Pressure mounts to deepen US harbors

By , Staff writer of The Christian Science monitor

First soundings of the Reagan administration's depth of commitment to a clean environment could come in clearing "red tape" for dredging in American harbors. A band of US lawmakers, backed up by President-elect Ronald Reagan's advisers , has already begun to push for quick federal action in dredging major US ports. An extra depth of about 15 feet could help keep the nation competitive in new "supertanker" shipping business, especially for coal and grain exports.

Most US environmentalists consider dredging -- with possible toxic pollution from spoils, damage to estuaries, and larger-scale ships spills -- a major battleground for the 1980s.

"There isn't just any safe way to dredge," says the Enrivonmental Defense Fund's James Tripp.

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Under President Carter, the nation's dredging program came to a virtual halt, partly over delays in environmental studies and partly over a proposal to have the local ports put up 5 percent of the costs.

Yet during the months before the election, the Carter administration reserved itself and sought dredging for a 55-foot channel for oil supertankers into Galveston, Texas. Also, a White House task force on coal exports is expected to recommend by early January that dredge permit-processing by the US Army Corps of Engineers be streamlined.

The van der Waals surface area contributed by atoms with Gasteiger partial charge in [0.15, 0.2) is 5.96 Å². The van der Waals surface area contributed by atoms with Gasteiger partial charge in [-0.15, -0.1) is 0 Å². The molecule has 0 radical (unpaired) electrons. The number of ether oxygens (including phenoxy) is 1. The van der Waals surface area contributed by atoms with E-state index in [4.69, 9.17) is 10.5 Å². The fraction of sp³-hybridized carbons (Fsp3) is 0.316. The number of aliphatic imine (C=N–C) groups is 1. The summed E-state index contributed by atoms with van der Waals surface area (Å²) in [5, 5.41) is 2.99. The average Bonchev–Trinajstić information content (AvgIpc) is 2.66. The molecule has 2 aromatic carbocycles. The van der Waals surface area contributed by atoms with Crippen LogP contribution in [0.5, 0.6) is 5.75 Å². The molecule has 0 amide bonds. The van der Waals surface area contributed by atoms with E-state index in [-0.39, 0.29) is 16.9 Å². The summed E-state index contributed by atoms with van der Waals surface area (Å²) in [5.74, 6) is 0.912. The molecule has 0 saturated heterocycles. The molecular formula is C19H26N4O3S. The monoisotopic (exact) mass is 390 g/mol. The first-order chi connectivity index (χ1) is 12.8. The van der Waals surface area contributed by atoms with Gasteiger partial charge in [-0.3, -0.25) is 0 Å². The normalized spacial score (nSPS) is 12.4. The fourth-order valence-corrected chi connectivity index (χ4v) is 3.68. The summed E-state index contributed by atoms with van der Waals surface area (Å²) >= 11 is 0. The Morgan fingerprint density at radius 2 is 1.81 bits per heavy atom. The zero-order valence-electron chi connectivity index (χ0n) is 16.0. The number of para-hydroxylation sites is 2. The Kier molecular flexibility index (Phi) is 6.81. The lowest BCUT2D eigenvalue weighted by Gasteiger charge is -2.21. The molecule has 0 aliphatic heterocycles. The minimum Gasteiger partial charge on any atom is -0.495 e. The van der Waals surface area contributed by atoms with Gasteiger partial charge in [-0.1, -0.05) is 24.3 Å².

In July, a US Department of Energy study showed Australia, Canada, Poland, South Africa, and the USSR ahead of the United States in port depth and shore facilities for handling coal exports in new, extra-tonnage cargo ships. And the General Accounting Office reported "unnecessary delays" in dredging, caused in part by overlapping of three major laws, 13 others laws with indirect influence, four federal agencies, and more than a dozen committees on Capitol Hill.

A "clearing of the decks" for port dredging on all three US coasts was reported as a recommendation to Mr. Reagan last week by his 17-member energy policy transition task force, and possibly this week by his natural resources group. Most US harbors can take ships with drafts up to 45 feet.

In both the House and Senate, a new oalition has formed in recent weeks to introduce bills authorizing US funding for dredging that would allow 100,000 -deadweight-ton coal vessels -- "super-colliers" -- at Hampton Roads, Va.; New Orleans; and Mobile, Ala.

Only a few of these large bulk carriers are in use now, but the cheaper freight rate they make possible portends greater acceptance on world coal markets.

"Ironically, the problem of restricted, shallow US port depths is viewed by foreign buyers of America's coal . . . as the linchpin to all of America's coal export problems," Says Sen. John Warner (R) of Virginia.

But for all commodities, "The US is behind other nations in deep-draft ports, " says Herbert Haar Jr., chairman of the American Association of Port Authorities' ad hoc committee on dredging.

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